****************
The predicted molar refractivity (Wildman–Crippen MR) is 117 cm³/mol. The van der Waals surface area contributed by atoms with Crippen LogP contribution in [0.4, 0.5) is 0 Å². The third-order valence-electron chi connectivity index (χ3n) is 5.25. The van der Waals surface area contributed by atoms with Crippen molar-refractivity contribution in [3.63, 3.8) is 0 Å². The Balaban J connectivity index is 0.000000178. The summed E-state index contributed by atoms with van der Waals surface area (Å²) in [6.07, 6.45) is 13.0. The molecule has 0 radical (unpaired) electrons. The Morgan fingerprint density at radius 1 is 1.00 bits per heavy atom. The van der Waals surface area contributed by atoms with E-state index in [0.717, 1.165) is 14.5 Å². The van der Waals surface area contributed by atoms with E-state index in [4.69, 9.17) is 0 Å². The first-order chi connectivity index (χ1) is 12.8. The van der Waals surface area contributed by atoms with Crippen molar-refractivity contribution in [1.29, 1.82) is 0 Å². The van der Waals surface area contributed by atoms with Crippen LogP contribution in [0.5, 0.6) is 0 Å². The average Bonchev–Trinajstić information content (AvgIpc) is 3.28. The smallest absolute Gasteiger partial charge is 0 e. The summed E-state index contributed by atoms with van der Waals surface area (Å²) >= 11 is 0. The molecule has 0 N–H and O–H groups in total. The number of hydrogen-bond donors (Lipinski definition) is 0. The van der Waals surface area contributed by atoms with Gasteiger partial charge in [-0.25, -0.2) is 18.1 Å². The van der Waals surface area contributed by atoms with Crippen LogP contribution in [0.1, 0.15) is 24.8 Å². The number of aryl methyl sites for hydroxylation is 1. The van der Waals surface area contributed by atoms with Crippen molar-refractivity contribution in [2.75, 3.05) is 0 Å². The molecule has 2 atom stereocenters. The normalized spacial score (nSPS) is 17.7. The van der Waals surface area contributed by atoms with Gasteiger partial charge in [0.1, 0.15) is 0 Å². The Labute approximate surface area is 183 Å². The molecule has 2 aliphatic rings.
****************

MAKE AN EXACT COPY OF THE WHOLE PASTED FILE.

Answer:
The predicted molar refractivity (Wildman–Crippen MR) is 117 cm³/mol. The van der Waals surface area contributed by atoms with Crippen LogP contribution in [0.4, 0.5) is 0 Å². The third-order valence-electron chi connectivity index (χ3n) is 5.25. The van der Waals surface area contributed by atoms with Crippen molar-refractivity contribution in [3.63, 3.8) is 0 Å². The Balaban J connectivity index is 0.000000178. The summed E-state index contributed by atoms with van der Waals surface area (Å²) in [6.07, 6.45) is 13.0. The molecule has 0 radical (unpaired) electrons. The Morgan fingerprint density at radius 1 is 1.00 bits per heavy atom. The van der Waals surface area contributed by atoms with E-state index in [0.717, 1.165) is 14.5 Å². The van der Waals surface area contributed by atoms with E-state index in [4.69, 9.17) is 0 Å². The first-order chi connectivity index (χ1) is 12.8. The van der Waals surface area contributed by atoms with Crippen molar-refractivity contribution in [1.29, 1.82) is 0 Å². The van der Waals surface area contributed by atoms with Crippen LogP contribution in [0.5, 0.6) is 0 Å². The average Bonchev–Trinajstić information content (AvgIpc) is 3.28. The smallest absolute Gasteiger partial charge is 0 e. The summed E-state index contributed by atoms with van der Waals surface area (Å²) >= 11 is 0. The molecule has 0 N–H and O–H groups in total. The number of hydrogen-bond donors (Lipinski definition) is 0. The van der Waals surface area contributed by atoms with Gasteiger partial charge in [-0.25, -0.2) is 18.1 Å². The van der Waals surface area contributed by atoms with Crippen LogP contribution in [0.1, 0.15) is 24.8 Å². The number of aryl methyl sites for hydroxylation is 1. The van der Waals surface area contributed by atoms with Crippen molar-refractivity contribution in [2.75, 3.05) is 0 Å². The molecule has 2 atom stereocenters. The normalized spacial score (nSPS) is 17.7. The van der Waals surface area contributed by atoms with Gasteiger partial charge in [0.1, 0.15) is 0 Å². The Labute approximate surface area is 183 Å². The molecule has 2 aliphatic rings.